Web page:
When shopping for special gemstone jewelry, a good place to try is the vintage jewelry store Legacies Upscale Resale.

We sell jewelry with contemporary, vintage and antique gemstones at great prices. Our items are mostly pre-loved, but that makes them unique and extra-affordable.

Birthstones

ringEvery birth month has an associated gemstone. Jewelry made with a loved one’s birthstone is considered an excellent and meaningful gift:

  • January is Garnet
  • February is Amethyst
  • March is Aquamarine
  • April is Diamond
  • May is Emerald
  • June is Pearl
  • July is Ruby
  • August is Peridot
  • September is Sapphire
  • October is Opal
  • November is Topaz
  • December is Turquoise

The concept of birthstones goes back to the book of Exodus in the Bible, where Aaron’s breastplate was reputed to be inlaid with gemstones representing the twelve tribes of Israel.

1st and 5th century CE scholars Flavius Josephus and St. Jerome are credited with associating these breastplate gems with the 12 signs of the zodiac.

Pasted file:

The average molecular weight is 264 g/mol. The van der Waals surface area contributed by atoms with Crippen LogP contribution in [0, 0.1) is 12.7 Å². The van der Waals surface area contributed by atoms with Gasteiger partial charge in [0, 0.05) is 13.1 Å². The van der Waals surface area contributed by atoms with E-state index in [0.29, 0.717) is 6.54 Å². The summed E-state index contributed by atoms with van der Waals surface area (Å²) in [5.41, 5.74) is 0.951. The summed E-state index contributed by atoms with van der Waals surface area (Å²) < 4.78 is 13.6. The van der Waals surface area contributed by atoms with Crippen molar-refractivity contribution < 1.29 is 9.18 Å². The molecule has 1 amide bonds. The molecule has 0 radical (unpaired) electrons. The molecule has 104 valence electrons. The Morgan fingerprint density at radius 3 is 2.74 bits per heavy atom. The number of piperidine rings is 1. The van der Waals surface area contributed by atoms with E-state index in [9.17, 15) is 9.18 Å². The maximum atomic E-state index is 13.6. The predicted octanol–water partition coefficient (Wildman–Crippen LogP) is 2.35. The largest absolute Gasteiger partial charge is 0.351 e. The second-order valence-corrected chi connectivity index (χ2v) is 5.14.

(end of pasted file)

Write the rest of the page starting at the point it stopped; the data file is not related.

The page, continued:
The modern birthstone connections we know today came about in the 18th century in Poland, when gem traders began selling stones based on a person’s birth month. In 1912 the National Association of Jewelers solidified the practice in the U.S.

Common Gemstone Meanings

For millennia, gems have been thought to possess spiritual and healing powers. They are also associated with different attributes such as luck, the ability to attract love, make the wearer calm, etc.

Here are some of the most common gemstones you will find in Legacies jewelry offerings and what they are thought to mean:

  • The smoky green actinolite Cat’s Eye is known for both physical and spiritual healing, and can be used to balance the chakras. It is thought to produce soothing energies and awareness.
  • Agates come in many colors and are said to bring abundance, wealth, balance, protection, safety at sea, love, security, courage and strength.
  • Highly prized by royalty for centuries, purple amethysts are considered to protect, purify, aid weight loss, relieve headaches, improve decision-making and improve sleep.
  • The deep-green emerald is a traditional stone worn to aid fertility, improve eyesight and give the wearer psychic powers.